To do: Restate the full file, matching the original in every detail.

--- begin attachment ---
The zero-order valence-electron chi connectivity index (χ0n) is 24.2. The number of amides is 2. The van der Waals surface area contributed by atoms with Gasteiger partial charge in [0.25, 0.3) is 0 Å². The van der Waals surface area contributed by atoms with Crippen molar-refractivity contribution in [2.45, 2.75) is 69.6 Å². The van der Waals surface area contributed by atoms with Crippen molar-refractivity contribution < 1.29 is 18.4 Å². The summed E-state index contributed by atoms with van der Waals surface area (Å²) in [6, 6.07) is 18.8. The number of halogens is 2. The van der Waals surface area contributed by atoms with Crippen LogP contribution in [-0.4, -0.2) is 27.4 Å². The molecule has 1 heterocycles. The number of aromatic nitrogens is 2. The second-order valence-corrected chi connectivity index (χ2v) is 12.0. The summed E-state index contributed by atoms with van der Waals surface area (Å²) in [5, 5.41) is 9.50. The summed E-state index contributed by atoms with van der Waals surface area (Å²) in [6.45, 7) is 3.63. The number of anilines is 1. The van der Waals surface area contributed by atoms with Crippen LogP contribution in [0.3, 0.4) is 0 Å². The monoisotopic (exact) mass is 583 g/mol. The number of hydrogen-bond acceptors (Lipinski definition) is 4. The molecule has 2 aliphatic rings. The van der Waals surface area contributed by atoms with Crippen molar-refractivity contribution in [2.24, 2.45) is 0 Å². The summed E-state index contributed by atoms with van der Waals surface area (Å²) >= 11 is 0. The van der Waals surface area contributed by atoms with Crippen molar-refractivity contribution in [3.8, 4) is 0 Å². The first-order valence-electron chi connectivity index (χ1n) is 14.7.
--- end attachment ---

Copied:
The zero-order valence-electron chi connectivity index (χ0n) is 24.2. The number of amides is 2. The van der Waals surface area contributed by atoms with Gasteiger partial charge in [0.25, 0.3) is 0 Å². The van der Waals surface area contributed by atoms with Crippen molar-refractivity contribution in [2.45, 2.75) is 69.6 Å². The van der Waals surface area contributed by atoms with Crippen molar-refractivity contribution < 1.29 is 18.4 Å². The summed E-state index contributed by atoms with van der Waals surface area (Å²) in [6, 6.07) is 18.8. The number of halogens is 2. The van der Waals surface area contributed by atoms with Crippen LogP contribution in [-0.4, -0.2) is 27.4 Å². The molecule has 1 heterocycles. The number of aromatic nitrogens is 2. The second-order valence-corrected chi connectivity index (χ2v) is 12.0. The summed E-state index contributed by atoms with van der Waals surface area (Å²) in [5, 5.41) is 9.50. The summed E-state index contributed by atoms with van der Waals surface area (Å²) in [6.45, 7) is 3.63. The number of anilines is 1. The van der Waals surface area contributed by atoms with Crippen LogP contribution in [0.3, 0.4) is 0 Å². The monoisotopic (exact) mass is 583 g/mol. The number of hydrogen-bond acceptors (Lipinski definition) is 4. The molecule has 2 aliphatic rings. The van der Waals surface area contributed by atoms with Crippen molar-refractivity contribution in [2.24, 2.45) is 0 Å². The summed E-state index contributed by atoms with van der Waals surface area (Å²) >= 11 is 0. The van der Waals surface area contributed by atoms with Crippen molar-refractivity contribution in [3.8, 4) is 0 Å². The first-order valence-electron chi connectivity index (χ1n) is 14.7.